Federal officials in Virginia said an Air Force member and his wife lied about owning at least five small businesses and struggling to get $5.1 million in COVID-19 loans during the pandemic.
They succeeded in stealing $1.4 million from the government, according to prosecutors.
Malik Mitchum, 26, and Jenna Mitchum, 25, pleaded guilty Jan. 12 to making several fictitious loan applications for the money, according to a press release issued the same day from the U.S. Attorney’s Office for the Eastern District of Virginia.
The couple, who lived in Hampton, weren’t struggling business owners because Mitchum’s owner “actually” was a junior pilot and his wife was unemployed, according to prosecutors. Hampton is 17 miles north of Norfolk where the Norfolk Naval Station is located.
“Mitchum has accepted responsibility for his wrongful actions and expressed remorse for the events that led to his and his wife being sued in federal court,” the couple’s attorney, James Broccoletti, told McClatchy News in a statement.
The press release stated that they spent the illegally obtained money on “luxury” items, such as a Rolex watch worth $38,743. As a result, they face a maximum of 30 years in prison.
They intended to take out more than $5.1 million in loans for small business owners whose expenses have been affected by the pandemic, according to officials.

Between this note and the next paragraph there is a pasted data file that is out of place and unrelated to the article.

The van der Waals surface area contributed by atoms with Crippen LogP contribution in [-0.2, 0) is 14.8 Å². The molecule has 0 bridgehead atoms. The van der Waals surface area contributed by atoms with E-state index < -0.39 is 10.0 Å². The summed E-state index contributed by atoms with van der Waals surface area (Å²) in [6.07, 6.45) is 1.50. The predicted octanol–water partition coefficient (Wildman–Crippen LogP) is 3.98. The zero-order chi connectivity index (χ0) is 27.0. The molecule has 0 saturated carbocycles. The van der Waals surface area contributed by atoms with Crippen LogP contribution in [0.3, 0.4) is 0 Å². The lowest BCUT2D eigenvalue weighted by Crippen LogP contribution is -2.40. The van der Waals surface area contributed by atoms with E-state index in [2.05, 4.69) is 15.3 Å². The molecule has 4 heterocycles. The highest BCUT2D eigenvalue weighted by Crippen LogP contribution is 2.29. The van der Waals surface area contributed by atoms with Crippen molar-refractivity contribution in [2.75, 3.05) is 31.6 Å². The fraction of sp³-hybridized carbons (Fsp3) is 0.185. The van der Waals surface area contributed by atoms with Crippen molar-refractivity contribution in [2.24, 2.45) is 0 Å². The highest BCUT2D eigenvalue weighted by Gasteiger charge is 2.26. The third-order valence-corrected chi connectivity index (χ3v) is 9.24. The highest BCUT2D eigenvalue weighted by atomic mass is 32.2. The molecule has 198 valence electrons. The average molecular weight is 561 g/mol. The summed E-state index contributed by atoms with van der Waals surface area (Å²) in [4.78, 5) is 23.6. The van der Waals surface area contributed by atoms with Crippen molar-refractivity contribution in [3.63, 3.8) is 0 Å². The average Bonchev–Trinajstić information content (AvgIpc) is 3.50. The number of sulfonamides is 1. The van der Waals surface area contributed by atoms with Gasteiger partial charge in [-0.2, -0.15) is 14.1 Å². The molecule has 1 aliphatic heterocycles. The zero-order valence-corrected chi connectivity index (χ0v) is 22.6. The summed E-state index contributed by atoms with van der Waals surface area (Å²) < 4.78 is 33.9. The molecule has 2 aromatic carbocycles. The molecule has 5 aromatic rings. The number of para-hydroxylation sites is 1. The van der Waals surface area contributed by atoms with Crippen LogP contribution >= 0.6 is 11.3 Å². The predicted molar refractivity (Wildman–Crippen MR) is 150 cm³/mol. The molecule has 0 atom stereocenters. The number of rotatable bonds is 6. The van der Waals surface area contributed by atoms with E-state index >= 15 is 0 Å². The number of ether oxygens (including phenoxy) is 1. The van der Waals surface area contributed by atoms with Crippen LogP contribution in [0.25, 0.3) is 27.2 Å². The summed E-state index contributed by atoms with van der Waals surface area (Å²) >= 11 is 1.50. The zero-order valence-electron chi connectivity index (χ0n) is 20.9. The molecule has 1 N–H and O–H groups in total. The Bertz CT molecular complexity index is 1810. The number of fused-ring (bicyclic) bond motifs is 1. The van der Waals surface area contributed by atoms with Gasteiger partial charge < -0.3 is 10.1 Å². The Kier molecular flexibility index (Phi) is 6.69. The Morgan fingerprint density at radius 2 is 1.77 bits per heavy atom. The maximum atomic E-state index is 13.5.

In March 2020, the same month that the coronavirus pandemic was declared, and through May 2021, the husband and wife filed at least 19 bogus “requests for pandemic-related loan benefits containing false statements and misrepresentations about their income and employment and allegations,” prosecutors said. .
The pair “formed fictitious business entities,” calling them “Alpha 2 Omega Logistics, Southern by the Belle, A20 Auto Brokers, Pure Pressure, Day and Night Trucking,” according to court documents obtained by McClatchy News.
“All were used for fraudulent application for loans under the Economic Injury Disaster Loan Program and the Paycheck Protection Program.”
Prosecutors said the sentencing date for Malik and Jenna Mitchum is July 29.
The press release noted that “actual penalties for federal crimes are usually less than the maximum penalties.”
According to court documents, the court can impose “financial penalties” in addition to compensation.
Regarding the $1.4 million, Broccoletti said Malik Mitchum “has already taken steps to pay the full amount and is dedicated to completing this task.”
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